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Suzuki, M, Wada, H, Maeda, S, Saito, K, Minatoguchi, S, Saito, K & Seishima, M 2005, 'Increased plasma lipid-poor apolipoprotein A-I in patients with coronary artery disease', Clinical Chemistry, vol. 51, no. 1, pp. 132-137. https://doi.org/10.1373/clinchem.2004.041012

Increased plasma lipid-poor apolipoprotein A-I in patients with coronary artery disease. / Suzuki, Makiko; Wada, Hisayasu; Maeda, Satoshi; Saito, Kuniaki; Minatoguchi, Shinya; Saito, Kazunori; Seishima, Mitsuru.

In: Clinical Chemistry, Vol. 51, No. 1, 01.01.2005, p. 132-137.

Research output: Contribution to journalArticle

TY - JOUR

T1 - Increased plasma lipid-poor apolipoprotein A-I in patients with coronary artery disease

AU - Suzuki, Makiko

AU - Wada, Hisayasu

AU - Maeda, Satoshi

AU - Saito, Kuniaki

AU - Minatoguchi, Shinya

AU - Saito, Kazunori

AU - Seishima, Mitsuru

PY - 2005/1/1

Y1 - 2005/1/1

N2 - Background: Pre-β1-HDL participates in a cyclic process involved in the retrieval of cholesterol from peripheral tissues. Although pre-β1-HDL can be measured by two-dimensional electrophoresis or crossed immunoelectrophoresis, these methods are time-consuming and require technical expertise. In this study, we separated plasma lipid-poor apolipoprotein A-I (apo A-I) by high-performance size-exclusion chromatography. Methods: We measured plasma lipid-poor apo A-I in 20 male patients with coronary artery disease [CAD; mean (SD) age, 64.0 (18) years] and 15 male controls [54.7 (17) years] and in 7 female CAD patients [70.3 (7.7) years] and 9 female controls [65.1 (4.7) years]. Results: Lipid-poor apo A-I was most stable when stored at -80 °C in the presence of aprotinin (final concentration, 50 kIU/L). The lipid-poor apo A-I concentration decreased during incubation at 37 °C, and this was not prevented by the addition of 2 mmol/L of the lecithin:cholesterol acyltransferase (LCAT) inhibitor 5,5′-dithiobis(2-nitrobenzoic acid). Lipid-poor apo A-I was significantly higher in CAD patients than in controls [38.3 (7.9) mg/L for male CAD patients vs 29.3 (7.3) mg/L for male controls; 43.3 (11) mg/L for female CAD patients vs 27.1 (7.4) mg/L for female controls (P <0.01 for both)]. There were no significant differences in LCAT activity or cholesteryl ester transfer protein (CETP) concentration between patients and controls. Moreover, the plasma lipid-poor apo A-I concentration was not significantly correlated with LCAT or CETP activities. Conclusions: Although the production of lipid-poor apo A-I in plasma is not fully understood, our results indicate that lipid-poor apo A-I could be used as a marker for arteriosclerosis and demonstrate that it is not identical to the pre-β1-HDL measured by other methods.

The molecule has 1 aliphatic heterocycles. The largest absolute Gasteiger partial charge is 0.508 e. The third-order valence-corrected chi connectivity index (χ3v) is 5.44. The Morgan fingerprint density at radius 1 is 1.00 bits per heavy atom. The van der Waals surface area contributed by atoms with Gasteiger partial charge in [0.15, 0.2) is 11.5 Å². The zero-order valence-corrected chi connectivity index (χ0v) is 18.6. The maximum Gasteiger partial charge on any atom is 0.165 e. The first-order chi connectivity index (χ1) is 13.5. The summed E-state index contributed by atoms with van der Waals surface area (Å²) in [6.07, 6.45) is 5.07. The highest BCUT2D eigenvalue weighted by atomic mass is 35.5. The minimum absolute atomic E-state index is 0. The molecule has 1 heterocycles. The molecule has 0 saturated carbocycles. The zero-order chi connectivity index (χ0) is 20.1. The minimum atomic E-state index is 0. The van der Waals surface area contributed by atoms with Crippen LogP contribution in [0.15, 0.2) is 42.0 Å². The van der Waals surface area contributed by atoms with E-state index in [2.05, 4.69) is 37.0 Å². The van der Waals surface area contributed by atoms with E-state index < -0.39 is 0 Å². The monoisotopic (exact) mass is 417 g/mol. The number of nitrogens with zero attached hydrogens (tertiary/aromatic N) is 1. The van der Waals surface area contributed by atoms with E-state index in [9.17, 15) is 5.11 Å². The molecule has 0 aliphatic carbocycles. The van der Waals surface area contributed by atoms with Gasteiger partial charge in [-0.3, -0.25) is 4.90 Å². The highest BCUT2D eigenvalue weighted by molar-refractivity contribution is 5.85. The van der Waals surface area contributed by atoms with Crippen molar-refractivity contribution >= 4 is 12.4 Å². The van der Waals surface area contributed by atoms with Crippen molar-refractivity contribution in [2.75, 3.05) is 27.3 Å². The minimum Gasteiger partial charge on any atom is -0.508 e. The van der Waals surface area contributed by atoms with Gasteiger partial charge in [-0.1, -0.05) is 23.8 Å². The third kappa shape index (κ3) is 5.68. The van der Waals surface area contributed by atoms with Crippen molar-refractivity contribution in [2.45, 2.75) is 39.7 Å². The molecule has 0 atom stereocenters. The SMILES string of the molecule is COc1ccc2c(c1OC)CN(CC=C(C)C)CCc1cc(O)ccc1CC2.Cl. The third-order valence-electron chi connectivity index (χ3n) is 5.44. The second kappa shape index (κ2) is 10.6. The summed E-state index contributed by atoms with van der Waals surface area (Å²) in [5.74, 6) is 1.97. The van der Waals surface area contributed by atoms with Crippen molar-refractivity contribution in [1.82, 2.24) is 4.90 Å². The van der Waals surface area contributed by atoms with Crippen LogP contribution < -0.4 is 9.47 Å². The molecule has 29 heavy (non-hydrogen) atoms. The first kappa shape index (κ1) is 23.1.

AB - Background: Pre-β1-HDL participates in a cyclic process involved in the retrieval of cholesterol from peripheral tissues. Although pre-β1-HDL can be measured by two-dimensional electrophoresis or crossed immunoelectrophoresis, these methods are time-consuming and require technical expertise. In this study, we separated plasma lipid-poor apolipoprotein A-I (apo A-I) by high-performance size-exclusion chromatography. Methods: We measured plasma lipid-poor apo A-I in 20 male patients with coronary artery disease [CAD; mean (SD) age, 64.0 (18) years] and 15 male controls [54.7 (17) years] and in 7 female CAD patients [70.3 (7.7) years] and 9 female controls [65.1 (4.7) years]. Results: Lipid-poor apo A-I was most stable when stored at -80 °C in the presence of aprotinin (final concentration, 50 kIU/L). The lipid-poor apo A-I concentration decreased during incubation at 37 °C, and this was not prevented by the addition of 2 mmol/L of the lecithin:cholesterol acyltransferase (LCAT) inhibitor 5,5′-dithiobis(2-nitrobenzoic acid). Lipid-poor apo A-I was significantly higher in CAD patients than in controls [38.3 (7.9) mg/L for male CAD patients vs 29.3 (7.3) mg/L for male controls; 43.3 (11) mg/L for female CAD patients vs 27.1 (7.4) mg/L for female controls (P <0.01 for both)]. There were no significant differences in LCAT activity or cholesteryl ester transfer protein (CETP) concentration between patients and controls. Moreover, the plasma lipid-poor apo A-I concentration was not significantly correlated with LCAT or CETP activities. Conclusions: Although the production of lipid-poor apo A-I in plasma is not fully understood, our results indicate that lipid-poor apo A-I could be used as a marker for arteriosclerosis and demonstrate that it is not identical to the pre-β1-HDL measured by other methods.